GamerGate Is Yet Another Example of Women as Things, Not People

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Mary Rose Somarriba
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Art Credit: via Heavenly Sword

Oh, Gamergate. That multi-layered mess of a controversy causing everyone to dig deep and ask themselves...what was the scandal again? Corruption in video game journalism? Some anti-woman problem in the industry? If you're late in the game, watch Colbert's recent coverage or Gawker's explainer for non-geeks. However incoherently the revolutions rolled out these past few months, any honest gamers have to acknowledge that individuals in the community have treated women atrociously.

So we are happy to hear a video-game exec saying as much this past weekend. At Blizzcon, a semiannual video game convention highlighting the Blizzard Entertainment franchise, president and CEO Michael Morhaime began his presentation calling out Gamergate, even if in vague terms.

"I'd like to take a moment to talk about something serious," Morhaime began. "Over the past couple months, there's been a small group of people who have been doing really awful things. They have been making some people's lives miserable, and they have been tarnishing our reputation as gamers,” he said. “It's not right.” Mucho applause.

Whether or not it’s a small number of gamers, as Morhaime suggests, they certainly are ones with loud impact. Sending death and rape threats to a game-developer woman because she dated a video game journalist is never justified—and yes, that's what started all this. Angry gamers who were suspicious of the motives behind a woman named Zoe Quinn and the men she chose to date. Gamergate isn’t about sexism, some angry gamers tried to say; it’s about a sincere concern for corruption in video game journalism. To which I’d respond: Then why wasn’t the brunt of the backlash aimed at the male journalist? If I remember correctly, it’s journalists who are responsible for ethics in journalism…not outside pressures that will always exist. (Lobbyists and advertisers, anyone?)

The simultaneous backlash and threats gamers aimed at Anita Sarkeesian (who was recently interviewed on The Colbert Report) for her research on misogyny in video game imagery, as well as other female video game developers who spoke up on the issue, remove any doubt that sexism in gaming is a problem. Women are having to watch their backs if they speak up on the issue. Mobs of hackers are publicly revealing personal information of these women, encouraging others to attack them. Speaking engagements are being cancelled due to threats of a massacre-scale retaliation. Morhaime was right: This is a serious problem.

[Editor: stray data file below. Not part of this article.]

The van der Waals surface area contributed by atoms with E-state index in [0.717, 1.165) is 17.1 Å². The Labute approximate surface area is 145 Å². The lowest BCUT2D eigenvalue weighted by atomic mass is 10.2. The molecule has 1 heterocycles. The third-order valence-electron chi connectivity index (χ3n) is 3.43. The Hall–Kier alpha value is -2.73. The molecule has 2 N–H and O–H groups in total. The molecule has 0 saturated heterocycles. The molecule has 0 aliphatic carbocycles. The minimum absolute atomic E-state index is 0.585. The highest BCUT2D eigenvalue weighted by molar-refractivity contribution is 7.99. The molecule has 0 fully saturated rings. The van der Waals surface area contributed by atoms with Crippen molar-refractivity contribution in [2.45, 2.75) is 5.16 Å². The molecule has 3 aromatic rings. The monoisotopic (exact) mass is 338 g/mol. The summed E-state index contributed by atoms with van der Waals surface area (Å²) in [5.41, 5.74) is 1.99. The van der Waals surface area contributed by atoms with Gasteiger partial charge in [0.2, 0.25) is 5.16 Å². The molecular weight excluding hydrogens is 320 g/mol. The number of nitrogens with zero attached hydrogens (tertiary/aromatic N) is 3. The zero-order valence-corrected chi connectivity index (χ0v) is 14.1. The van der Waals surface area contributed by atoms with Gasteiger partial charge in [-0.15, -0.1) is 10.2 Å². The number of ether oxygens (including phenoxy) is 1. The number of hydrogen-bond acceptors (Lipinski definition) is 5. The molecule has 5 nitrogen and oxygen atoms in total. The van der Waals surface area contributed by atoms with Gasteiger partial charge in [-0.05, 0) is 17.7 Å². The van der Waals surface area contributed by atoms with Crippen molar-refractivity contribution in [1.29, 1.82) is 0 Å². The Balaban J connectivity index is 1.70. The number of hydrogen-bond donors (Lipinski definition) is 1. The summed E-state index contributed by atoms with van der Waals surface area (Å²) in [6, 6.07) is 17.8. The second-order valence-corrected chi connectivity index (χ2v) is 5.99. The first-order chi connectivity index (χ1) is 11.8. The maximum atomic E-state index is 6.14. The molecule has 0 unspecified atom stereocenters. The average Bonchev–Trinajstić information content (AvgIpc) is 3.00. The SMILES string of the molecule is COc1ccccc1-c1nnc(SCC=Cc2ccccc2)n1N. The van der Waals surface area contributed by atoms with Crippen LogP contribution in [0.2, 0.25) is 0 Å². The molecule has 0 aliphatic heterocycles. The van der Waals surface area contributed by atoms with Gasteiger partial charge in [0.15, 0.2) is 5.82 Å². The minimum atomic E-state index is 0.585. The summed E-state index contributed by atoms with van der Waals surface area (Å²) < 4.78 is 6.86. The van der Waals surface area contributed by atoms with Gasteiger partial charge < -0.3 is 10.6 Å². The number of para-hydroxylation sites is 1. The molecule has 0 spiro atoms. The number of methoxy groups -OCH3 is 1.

From my research and writing on the issue of porn, I can tell you this looks remarkably familiar. Many men really don’t like it when women criticize porn—their porn. It may just be a movie review that touches on the effects of porn, and—OH NO you didn’t! Hello barrage of bitter comments ranging from those calling me a matriarchal nag to those claiming I’m just mad I can’t compete with porn stars. Let the women-bashing turrets commence.

And that’s nothing. Sarkeesian has been bullied with widespread dissemination of doctored photos and grotesque sexualized imagery of her. Dawn Hawkins of the anti-porn group Morality in Media was harassed with publicized personal details, sexual and threatening language, and her organization’s website hacked by the infamous Anonymous hacker group. Gail Dines, professor and author of the book Pornland: How Porn Has Hijacked Our Sexuality discusses the cold hard facts on porn, only to receive ad hominem attacks in response. “It's funny how it's never attractive women who hate porn stars,” wrote one of the kinder commenters on YouTube.

So it seems that gamers and Internet-porn fans not only have significant overlap when it comes to imagery of scantily clad women, they also have similar bitterness. It has the tendency to come off as an immature kid giving a tantrum when he doesn’t get what he wants. He wants something he thinks he deserves and falls apart when he can’t have it.

In one sense, gamers and porn-users are understandably mad because society has told them that objectifying views of women in media are OK. Look at the Sports Illustrated swimsuit edition in newsstands. If it’s OK there, why isn’t it OK in video games and sex tapes? Who are we to tell them it’s not?

I can understand their frustration; they've been lied to, and that's confusing.

The lie that’s being told is that women are not people but are sexual objects for male enjoyment. It can be very compelling in fantasy stories, but in reality it’s not the case.

Maybe we as a society should stop making it so confusing. Maybe we should start acknowledging porn and misogynistic imagery in games for what they are—and stop confusing the next generation of men and women. Because this kind of imbalance always affects both sides. It affects men to see women as objects to use, and themselves as men of conquest. And it affects women to view themselves as things to be lusted after, and men with expectation or suspicion.

Can people like the Blizzard exec Morhaime, who suggest gamer harassment of women as “awful” and “serious,” go further to say "porn and pornified imagery of women is bad"? It’s not a stretch to say dehumanizing imagery and dehumanizing actions might go hand in hand.

If we, and people of influence, can't go so far as to say that, then as a society we'll always have this conflict. Morhaime’s comments are going in the right direction, but they aren’t good enough. They should shoot for a higher score.